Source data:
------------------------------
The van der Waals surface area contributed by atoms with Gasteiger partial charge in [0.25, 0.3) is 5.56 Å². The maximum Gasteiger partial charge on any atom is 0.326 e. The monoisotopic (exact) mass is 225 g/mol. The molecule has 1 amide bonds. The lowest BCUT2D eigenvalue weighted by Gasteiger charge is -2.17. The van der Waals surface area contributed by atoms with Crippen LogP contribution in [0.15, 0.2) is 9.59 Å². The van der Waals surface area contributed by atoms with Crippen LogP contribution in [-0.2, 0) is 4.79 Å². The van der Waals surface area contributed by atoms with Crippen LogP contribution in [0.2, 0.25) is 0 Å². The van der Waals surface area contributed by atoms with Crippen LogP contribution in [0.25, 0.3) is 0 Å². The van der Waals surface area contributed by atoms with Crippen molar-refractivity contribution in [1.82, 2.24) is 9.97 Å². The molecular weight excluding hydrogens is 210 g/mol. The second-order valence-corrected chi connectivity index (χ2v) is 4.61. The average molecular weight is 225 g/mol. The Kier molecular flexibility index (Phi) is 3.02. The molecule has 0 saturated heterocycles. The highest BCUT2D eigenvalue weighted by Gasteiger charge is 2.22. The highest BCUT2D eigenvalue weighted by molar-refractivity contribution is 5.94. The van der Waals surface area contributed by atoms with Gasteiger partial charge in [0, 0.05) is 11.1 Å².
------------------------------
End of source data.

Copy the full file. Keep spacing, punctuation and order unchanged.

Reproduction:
The van der Waals surface area contributed by atoms with Gasteiger partial charge in [0.25, 0.3) is 5.56 Å². The maximum Gasteiger partial charge on any atom is 0.326 e. The monoisotopic (exact) mass is 225 g/mol. The molecule has 1 amide bonds. The lowest BCUT2D eigenvalue weighted by Gasteiger charge is -2.17. The van der Waals surface area contributed by atoms with Crippen LogP contribution in [0.15, 0.2) is 9.59 Å². The van der Waals surface area contributed by atoms with Crippen LogP contribution in [-0.2, 0) is 4.79 Å². The van der Waals surface area contributed by atoms with Crippen LogP contribution in [0.2, 0.25) is 0 Å². The van der Waals surface area contributed by atoms with Crippen LogP contribution in [0.25, 0.3) is 0 Å². The van der Waals surface area contributed by atoms with Crippen molar-refractivity contribution in [1.82, 2.24) is 9.97 Å². The molecular weight excluding hydrogens is 210 g/mol. The second-order valence-corrected chi connectivity index (χ2v) is 4.61. The average molecular weight is 225 g/mol. The Kier molecular flexibility index (Phi) is 3.02. The molecule has 0 saturated heterocycles. The highest BCUT2D eigenvalue weighted by Gasteiger charge is 2.22. The highest BCUT2D eigenvalue weighted by molar-refractivity contribution is 5.94. The van der Waals surface area contributed by atoms with Gasteiger partial charge in [0, 0.05) is 11.1 Å².